ST, PETERSBURG — Residents' fears of a loss of community identity is a major stumbling block to countywide consolidation of fire and EMS services even though it might save some tax money, three Pinellas fire chiefs say.
Three components need to be present for consolidation to work: a system that's seen as too costly, a proposal that maintains the jobs for frontline firefighters and a willing electorate.
"It is rare for those three components to come together," Largo fire Chief Mike Wallace said. Wallace, the secretary of the Pinellas County Fire Chiefs Association, made the comment last week at a meeting with the St. Petersburg Times editorial board.
Wallace and two other officers of the chiefs association, Doug Lewis of Pinellas Park and James Geer of Clearwater, met with the editorial board to talk about consolidation of fire and EMS services.
Pinellas County already has functional consolidation, Wallace said. That means all firefighters in the county's 19 departments are trained the same way, respond to the same 911 system, use the same equipment and have the same operating procedures.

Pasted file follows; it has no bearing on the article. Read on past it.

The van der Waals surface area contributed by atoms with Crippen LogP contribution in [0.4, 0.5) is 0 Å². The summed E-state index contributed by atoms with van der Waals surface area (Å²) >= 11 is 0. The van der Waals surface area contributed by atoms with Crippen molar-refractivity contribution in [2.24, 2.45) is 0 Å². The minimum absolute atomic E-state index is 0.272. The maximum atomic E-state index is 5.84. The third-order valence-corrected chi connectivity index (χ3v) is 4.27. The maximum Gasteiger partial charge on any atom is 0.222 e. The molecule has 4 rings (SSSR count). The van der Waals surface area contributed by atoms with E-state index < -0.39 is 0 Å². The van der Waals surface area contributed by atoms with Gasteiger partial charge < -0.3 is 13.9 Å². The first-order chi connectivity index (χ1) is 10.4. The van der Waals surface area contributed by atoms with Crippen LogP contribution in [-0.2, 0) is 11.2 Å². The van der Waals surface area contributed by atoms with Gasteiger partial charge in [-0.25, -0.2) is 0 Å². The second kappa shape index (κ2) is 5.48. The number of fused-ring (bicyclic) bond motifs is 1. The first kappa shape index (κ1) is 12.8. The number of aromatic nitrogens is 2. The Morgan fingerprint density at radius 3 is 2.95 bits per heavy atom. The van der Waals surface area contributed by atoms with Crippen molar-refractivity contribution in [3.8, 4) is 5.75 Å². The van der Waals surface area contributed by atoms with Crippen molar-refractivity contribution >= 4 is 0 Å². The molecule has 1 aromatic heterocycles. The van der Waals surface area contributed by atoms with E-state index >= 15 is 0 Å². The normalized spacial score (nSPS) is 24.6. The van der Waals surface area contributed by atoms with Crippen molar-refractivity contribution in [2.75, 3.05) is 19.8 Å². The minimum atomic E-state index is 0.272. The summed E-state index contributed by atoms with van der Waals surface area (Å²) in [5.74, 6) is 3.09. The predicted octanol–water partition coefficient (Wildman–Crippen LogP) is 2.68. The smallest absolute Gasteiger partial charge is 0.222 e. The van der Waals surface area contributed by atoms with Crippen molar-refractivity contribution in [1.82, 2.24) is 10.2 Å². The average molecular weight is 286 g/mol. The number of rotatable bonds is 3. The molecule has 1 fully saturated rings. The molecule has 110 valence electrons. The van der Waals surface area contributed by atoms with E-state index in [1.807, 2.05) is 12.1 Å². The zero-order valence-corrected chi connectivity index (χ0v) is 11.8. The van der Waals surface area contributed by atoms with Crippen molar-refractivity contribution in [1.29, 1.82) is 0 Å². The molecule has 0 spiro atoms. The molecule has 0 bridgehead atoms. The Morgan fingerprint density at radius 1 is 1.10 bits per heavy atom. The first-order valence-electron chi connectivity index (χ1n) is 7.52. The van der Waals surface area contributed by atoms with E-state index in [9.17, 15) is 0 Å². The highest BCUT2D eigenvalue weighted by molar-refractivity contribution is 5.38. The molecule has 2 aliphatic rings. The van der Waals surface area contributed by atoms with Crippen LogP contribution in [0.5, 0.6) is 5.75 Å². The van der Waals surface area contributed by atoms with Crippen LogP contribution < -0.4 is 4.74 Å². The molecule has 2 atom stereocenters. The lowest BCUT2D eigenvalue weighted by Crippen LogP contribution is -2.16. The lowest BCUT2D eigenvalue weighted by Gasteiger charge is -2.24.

When people talk about consolidation, they're usually talking about a merger into one department in which there is one overall chief and all firefighters wear the same patches on their uniforms, ride in the same color vehicles and get paychecks from a central system.
"A merger is a loss of identity" for individual departments, Wallace said.
And that would be a huge issue if recent talk of a full countywide consolidation ever came to a vote. Historically, voters across Pinellas have resisted that loss of identity.
Voters in the unincorporated Lealman area — some of the poorest in the county — turned down the chance to merge with Pinellas Park or St. Petersburg.
Instead, they chose to form a special fire district and tax themselves rather than have the words Pinellas Park or St. Petersburg on fire trucks that were paid for with their money. They also wanted to make sure the firefighters they knew would stay in the Lealman area and continue to be a part of the community.
Residents of Kenneth City have voted several times to retain their police department rather than let the sheriff take over for a much lower cost, because they wanted to retain officers they knew who were familiar with them and their town. They also like seeing the words Kenneth City on the side of police cars.
And Wallace, whose department may take over the Belleair Bluffs department, said residents there were concerned that the merger would mean firefighters would no longer take part in the annual Santa parade. Wallace said he assured residents the community service would continue.
Wallace, Lewis and Geer conceded that a consolidated, or merged, system might be more cost effective. But the savings, they said, would be minimal and, in any case, voters often chose the more expensive system as a trade to retaining community identity and personal service.
Anne Lindberg can be reached at (727) 893-8450 or email@example.com.